The government of Nigeria has once again made the claim that the Islamic State affiliate Boko Haram no longer has the ability to freely operate in the nation’s northeast, as its courts prepare to be overwhelmed with over 1,600 cases against individual members of the jihadist group.
“They’ve been completely degraded. They don’t have the capacity to launch the kind of attacks they did before,” Minister Lai Mohammed told the Associated Press on Tuesday. “But like with all asymmetrical wars, you cannot stop the suicide bombs or the attacks on soft targets. But clearly, the government is winning. It’s a war that can be won.”
President Muhammadu Buhari, who won the 2015 race largely on a campaign promise to totally eradicate the group, claimed in late December of that year that “technically, we have won the war.”
“We have dealt with them,” he told reporters.
The group has nonetheless continued to terrorize the country’s northeast Borno state for years since then, most recently attacking a Borno village last week. A large number of Boko Haram terrorists stormed Kurmiri village, killing the chief imam in the town and using female suicide bombers to maximize the damage. Boko Haram has increasingly resorted to forcing women and girl captives to strap on explosives and attack population centers like Shia mosques and marketplaces, exploiting the fact that children arouse less suspicion than adults.
The report on the Kurmiri attack also notes that the terrorists have increasingly stabbed and butchered civilians to death with knives and machetes to avoid scaring away other villagers with gunshots.
Police arrested one person in relation to that attack.
Nigerian authorities are currently holding thousands of men suspected of working for the ISIS group, however, and soon over 1,600 will have to stand trial for their crimes. According to Minister of Justice Abubakar Malami, trials will begin on October 9 for 1,670 individuals believed to have aided Boko Haram or committed acts of terrorism for the group. “All is now set to begin the arraignment of suspected Boko Haram suspects in various detention facilities in the country,” he told reporters.
Malami warned, however, that police did not adequately collect evidence in many of the cases, creating a situation where courts may not be able to find Boko Haram terrorists guilty beyond a reasonable doubt of their crimes. Among the issues plaguing the evidence at hand are “over-reliance on confession based evidence, lack of forensic evidence, absence of cooperation between investigators and prosecutors at pre-investigation stages,” he said. He added to the list, “poor logistical facilities to transport defendants from detention facility to court for trial. Scarcity of skilled/trained forensic personnel to handle investigation of complex cases. Inadequate security for counsel handling terrorism cases and converting military intelligence to admissible evidence.”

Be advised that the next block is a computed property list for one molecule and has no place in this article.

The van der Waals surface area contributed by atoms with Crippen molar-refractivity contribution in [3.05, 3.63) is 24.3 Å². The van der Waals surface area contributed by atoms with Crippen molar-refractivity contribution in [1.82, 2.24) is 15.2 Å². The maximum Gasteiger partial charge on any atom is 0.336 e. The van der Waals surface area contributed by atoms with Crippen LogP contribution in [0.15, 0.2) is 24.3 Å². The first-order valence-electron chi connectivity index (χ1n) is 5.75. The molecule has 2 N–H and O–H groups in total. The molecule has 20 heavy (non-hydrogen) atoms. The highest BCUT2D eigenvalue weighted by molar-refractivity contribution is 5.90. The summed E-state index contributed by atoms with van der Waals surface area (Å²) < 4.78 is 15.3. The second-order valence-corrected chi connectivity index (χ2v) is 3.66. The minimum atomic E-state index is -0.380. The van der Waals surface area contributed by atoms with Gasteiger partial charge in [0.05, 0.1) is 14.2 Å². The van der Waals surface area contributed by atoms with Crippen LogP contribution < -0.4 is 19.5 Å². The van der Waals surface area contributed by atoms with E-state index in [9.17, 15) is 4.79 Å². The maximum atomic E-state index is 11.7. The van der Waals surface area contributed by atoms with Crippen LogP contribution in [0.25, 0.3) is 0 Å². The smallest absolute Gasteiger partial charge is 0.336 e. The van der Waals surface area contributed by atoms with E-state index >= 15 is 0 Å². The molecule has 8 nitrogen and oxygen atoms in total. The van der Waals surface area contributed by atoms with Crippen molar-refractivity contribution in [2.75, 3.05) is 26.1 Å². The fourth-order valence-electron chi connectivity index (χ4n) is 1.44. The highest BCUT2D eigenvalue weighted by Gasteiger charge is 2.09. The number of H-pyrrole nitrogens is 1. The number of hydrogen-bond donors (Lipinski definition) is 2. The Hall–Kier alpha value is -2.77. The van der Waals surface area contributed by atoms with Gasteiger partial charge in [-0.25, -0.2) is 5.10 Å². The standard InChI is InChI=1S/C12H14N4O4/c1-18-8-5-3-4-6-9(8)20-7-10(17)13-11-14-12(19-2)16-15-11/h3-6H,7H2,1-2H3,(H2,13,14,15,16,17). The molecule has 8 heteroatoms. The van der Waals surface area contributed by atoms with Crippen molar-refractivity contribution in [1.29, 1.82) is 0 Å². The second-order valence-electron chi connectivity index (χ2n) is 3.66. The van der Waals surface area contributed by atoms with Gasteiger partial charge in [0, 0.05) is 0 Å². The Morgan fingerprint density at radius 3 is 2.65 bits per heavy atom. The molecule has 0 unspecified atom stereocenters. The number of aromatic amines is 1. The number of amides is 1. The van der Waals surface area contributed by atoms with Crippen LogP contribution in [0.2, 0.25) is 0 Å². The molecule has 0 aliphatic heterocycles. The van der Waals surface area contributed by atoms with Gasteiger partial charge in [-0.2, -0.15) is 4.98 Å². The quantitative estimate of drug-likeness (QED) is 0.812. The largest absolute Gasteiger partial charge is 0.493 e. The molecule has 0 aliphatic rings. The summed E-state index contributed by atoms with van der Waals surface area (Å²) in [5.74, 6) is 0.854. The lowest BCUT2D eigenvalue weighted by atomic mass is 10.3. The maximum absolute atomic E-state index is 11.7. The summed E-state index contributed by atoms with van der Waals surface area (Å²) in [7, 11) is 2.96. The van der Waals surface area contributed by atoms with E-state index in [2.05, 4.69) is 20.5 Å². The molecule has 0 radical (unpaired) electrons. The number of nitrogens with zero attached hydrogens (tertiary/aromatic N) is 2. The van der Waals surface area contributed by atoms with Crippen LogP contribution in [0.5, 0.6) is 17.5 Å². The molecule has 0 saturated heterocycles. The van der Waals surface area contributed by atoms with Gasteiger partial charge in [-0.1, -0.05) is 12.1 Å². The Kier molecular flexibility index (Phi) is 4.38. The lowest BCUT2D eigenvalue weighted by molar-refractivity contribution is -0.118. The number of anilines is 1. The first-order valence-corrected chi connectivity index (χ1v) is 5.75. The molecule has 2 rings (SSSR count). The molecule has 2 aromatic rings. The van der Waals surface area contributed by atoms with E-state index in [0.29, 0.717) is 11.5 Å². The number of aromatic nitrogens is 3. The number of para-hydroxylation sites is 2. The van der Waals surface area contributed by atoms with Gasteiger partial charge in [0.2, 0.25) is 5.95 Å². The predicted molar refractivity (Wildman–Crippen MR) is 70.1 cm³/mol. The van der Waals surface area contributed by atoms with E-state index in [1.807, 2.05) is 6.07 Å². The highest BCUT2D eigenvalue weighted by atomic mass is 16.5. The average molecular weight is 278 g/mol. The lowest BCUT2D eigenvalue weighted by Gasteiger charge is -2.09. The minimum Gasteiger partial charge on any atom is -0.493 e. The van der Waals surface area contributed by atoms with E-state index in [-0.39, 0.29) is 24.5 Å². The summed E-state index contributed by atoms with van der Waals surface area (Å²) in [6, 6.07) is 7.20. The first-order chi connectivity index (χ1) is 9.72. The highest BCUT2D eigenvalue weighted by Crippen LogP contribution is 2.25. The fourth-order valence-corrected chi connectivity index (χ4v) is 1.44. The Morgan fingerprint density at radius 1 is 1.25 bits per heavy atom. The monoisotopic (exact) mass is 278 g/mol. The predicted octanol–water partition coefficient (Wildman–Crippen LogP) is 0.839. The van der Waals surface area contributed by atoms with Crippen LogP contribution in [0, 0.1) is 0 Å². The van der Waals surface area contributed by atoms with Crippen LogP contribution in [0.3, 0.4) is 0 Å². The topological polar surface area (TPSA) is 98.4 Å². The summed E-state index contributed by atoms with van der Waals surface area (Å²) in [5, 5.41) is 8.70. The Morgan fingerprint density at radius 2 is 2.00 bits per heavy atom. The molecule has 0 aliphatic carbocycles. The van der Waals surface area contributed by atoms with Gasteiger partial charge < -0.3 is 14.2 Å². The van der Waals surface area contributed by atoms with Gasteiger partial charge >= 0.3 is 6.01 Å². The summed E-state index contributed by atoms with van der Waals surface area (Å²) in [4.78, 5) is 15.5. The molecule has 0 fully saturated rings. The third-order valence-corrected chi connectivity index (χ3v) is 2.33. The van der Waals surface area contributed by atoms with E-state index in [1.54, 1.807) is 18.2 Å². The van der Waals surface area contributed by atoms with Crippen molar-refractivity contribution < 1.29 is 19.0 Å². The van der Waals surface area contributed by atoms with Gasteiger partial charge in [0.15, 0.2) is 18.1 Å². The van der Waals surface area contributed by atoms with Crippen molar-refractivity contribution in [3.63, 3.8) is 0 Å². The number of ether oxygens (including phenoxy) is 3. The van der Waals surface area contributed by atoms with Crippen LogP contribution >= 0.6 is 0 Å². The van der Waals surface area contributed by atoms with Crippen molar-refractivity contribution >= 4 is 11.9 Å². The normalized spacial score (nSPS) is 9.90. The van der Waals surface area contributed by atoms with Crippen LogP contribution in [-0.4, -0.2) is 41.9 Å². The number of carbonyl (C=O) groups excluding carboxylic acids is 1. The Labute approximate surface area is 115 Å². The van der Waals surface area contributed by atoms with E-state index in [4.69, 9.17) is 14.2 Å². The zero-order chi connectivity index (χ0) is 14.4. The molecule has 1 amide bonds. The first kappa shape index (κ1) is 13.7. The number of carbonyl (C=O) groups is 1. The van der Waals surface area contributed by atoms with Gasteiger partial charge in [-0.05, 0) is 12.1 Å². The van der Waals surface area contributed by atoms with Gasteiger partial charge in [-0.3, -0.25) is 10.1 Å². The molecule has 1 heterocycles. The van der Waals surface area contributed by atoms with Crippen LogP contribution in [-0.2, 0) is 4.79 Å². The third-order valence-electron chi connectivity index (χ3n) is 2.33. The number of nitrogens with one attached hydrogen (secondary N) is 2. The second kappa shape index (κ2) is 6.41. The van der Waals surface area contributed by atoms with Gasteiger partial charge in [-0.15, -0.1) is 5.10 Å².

An official in Nigeria’s Office of the Attorney-General of the Federation (AGF) told the national Daily Trust newspaper this month that over 3,000 suspected Boko Haram terrorists are still awaiting trial nationwide. That report also suggested a variety of legal problems with the cases at hand, including suspects protesting that the military coerced them into confessions or detained them illegally without a trial.
Nigeria’s the Guardian newspaper cites multiple Nigerian attorneys who have expressed concern that the judiciary does not have the capacity to process so many terrorism trials. “Definitely, the Ministry of Justice does not have such capacity because it shows that, first of all, they must have been investigated and the appropriate authorities must have reviewed the evidence and witness. Are they going to be jointly charged or one by one?” asks attorney John Odubela in one article. Another attorney and former national secretary of the Nigeria Bar Association, Mazi Afam Osigwe, tells the Guardian, “it is also going to be very difficult in getting witnesses to testify in those cases, considering the number of trials” and heightened security at the trials may hinder access and mobility for legal teams.